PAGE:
Not Nice is the first promotional magazine produced by Coy! Communications for the (real) animation company A Large Evil Corporation, and their (fictitious) subsidiary, Evil Farms. It features a stack of tongue-in-cheek and innuendo-filled pages which were launched alongside an exhibition of photography and prints, all directed by Coy’s Mark Denton Esq.
We were invited along to one of the photo shoots to create a series of shocards for Evil Farms’ new supermarket, promoting everything from humongous melons to popped cherries. Mike Meyer took the brief and ran with it across a fun-packed day in the studio. Thank you to Coy! for getting us involved, a run-down of the whole team and more photos can be found on their blog about the project.
In October I visited Austria for the launch of Ghostletters Vienna by Tom Koch. While there I was taken on many trips across the city (see 36 Viennese Signs), and also on a visit to the Schildermalermuseum (Sign Painter Museum). It is a little-known gem which should be a place of pilgrimage for anyone in the sign and lettering world.
The museum is housed in the former workshop of Josef Samuel, the last in four generations of Viennese sign painters. The business was originally set up in 1882 by Josef’s Great Grandfather and the museum contains material gathered across the 130 years that elapsed between then and the recent closure of the shop.
Signage for the Samuel business
Starting with the founder successive generations realised the value of keeping their work, and other materials connected with it. A number of pieces advertising the business itself were on display.
Gold & Glass Pieces
The business was highly versatile, able to work in a variety of techniques, including gilding and glass work.
One of my favourite parts of the museum were the two dozen or so small sample panels, typically painted in the slower winter months as examples to show prospective clients of the type of work that could be commissioned.
Firmaschilder Ladenaufschriften, Wien 1899-1900
Josef brought out a number of books from the turn of the century, including this one which was a series of photographs documenting Viennese signage between 1899-1900.
Der Praktische Schildermaler by Hans J. Jedlitschka
A second book comprised a series of signs and layouts. (Damon Styer of New Bohemian Signs has written about this book here.)
A trade directory featured a mixture of sign painter listings, and advertisements for them and their suppliers.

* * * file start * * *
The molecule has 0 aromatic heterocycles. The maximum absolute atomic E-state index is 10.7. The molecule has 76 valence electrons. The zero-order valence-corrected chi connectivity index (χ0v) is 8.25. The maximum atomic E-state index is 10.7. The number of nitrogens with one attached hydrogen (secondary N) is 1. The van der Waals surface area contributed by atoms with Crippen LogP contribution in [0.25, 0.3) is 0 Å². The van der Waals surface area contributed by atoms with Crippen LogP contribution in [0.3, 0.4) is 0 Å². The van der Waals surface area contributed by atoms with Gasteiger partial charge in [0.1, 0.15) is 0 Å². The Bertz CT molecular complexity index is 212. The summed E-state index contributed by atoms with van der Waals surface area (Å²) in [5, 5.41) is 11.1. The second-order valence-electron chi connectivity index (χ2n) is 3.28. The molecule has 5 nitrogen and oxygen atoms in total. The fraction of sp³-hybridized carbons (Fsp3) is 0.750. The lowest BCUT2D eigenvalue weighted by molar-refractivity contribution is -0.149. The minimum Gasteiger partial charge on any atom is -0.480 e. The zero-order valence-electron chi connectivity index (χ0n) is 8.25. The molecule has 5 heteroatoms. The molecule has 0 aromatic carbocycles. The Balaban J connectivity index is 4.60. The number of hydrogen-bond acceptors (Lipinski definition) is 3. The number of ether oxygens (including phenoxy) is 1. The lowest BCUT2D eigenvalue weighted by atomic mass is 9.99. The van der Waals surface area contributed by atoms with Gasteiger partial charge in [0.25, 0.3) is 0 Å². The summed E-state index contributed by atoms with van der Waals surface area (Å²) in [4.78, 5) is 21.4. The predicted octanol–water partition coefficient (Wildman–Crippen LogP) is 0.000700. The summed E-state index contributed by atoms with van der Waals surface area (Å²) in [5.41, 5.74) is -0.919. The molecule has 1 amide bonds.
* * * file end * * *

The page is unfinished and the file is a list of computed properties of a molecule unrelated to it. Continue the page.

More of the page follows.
Final Apprenticeship Piece
Arnold Samuel (junior) completed this piece at the end of his apprenticeship, with sketches on display alongside the finished work.
Sketches & Cards
In addition to finished pieces and samples, a large collection of noteworthy and other sketches and pieces on paper and card have been saved.
Entrance & Artefacts
As you would expect, the entrance is well signed. Once inside it is possible to see some of the antique equipment that still sits where it was once used.
Other Work & Museum Founder
Finally, some samples of other signage, pictorials, and a portrait of museum founder, Josef Samuel. I highly recommend making an appointment to visit if you are travelling to Austria, or any of the neighbouring countries. There is no direct charge, but voluntary donations are welcomed. To arrange an appointment, Contact Josef (German only).
This year Better Letters has run over 40 workshops in 19 cities across three continents. These, and the events from previous years, means that there are hundreds of people out there that have learned something through a Better Letters workshop. We want to celebrate this, and reconnect, so have created the Better Letters New Year Challenge.
The idea is simple, create a piece of lettering to welcome in 2017, making use of the skills you’ve learned at a Better Letters workshop. This can be a panel, shocard, blackboard, or anything else that you feel like working on. The wording can be as simple as ‘Happy New Year’, ‘Hello 2017’, ‘Better Letters New Year’, or get creative and surprise us!
Last month saw over 150 letterheads from five continents (25+ countries) descend on the beautiful city of Amsterdam for three days of learning, lettering and networking. Hosted by the Amsterdam Sign Painters, it was an incredible event with over 20 workshops covering everything from window splashes, to chrome lettering, to distressed signs. These were followed by a free for all on the final day where all sorts of vehicles and other blank canvasses were provided for people to let their brushes loose on.
The Morgue File brings together clippings and other ephemera gathered by Mike Meyer over the years as inspiration for signs and lettering. The book is a collaboration between Mike Meyer, Better Letters, designer Alice Mazzilli, printers 12–B and paper merchants G.F Smith. Printed by Risograph on Munken (main pages) and Colorplan (cover and section dividers), each cover has been hand stamped by Mike Meyer.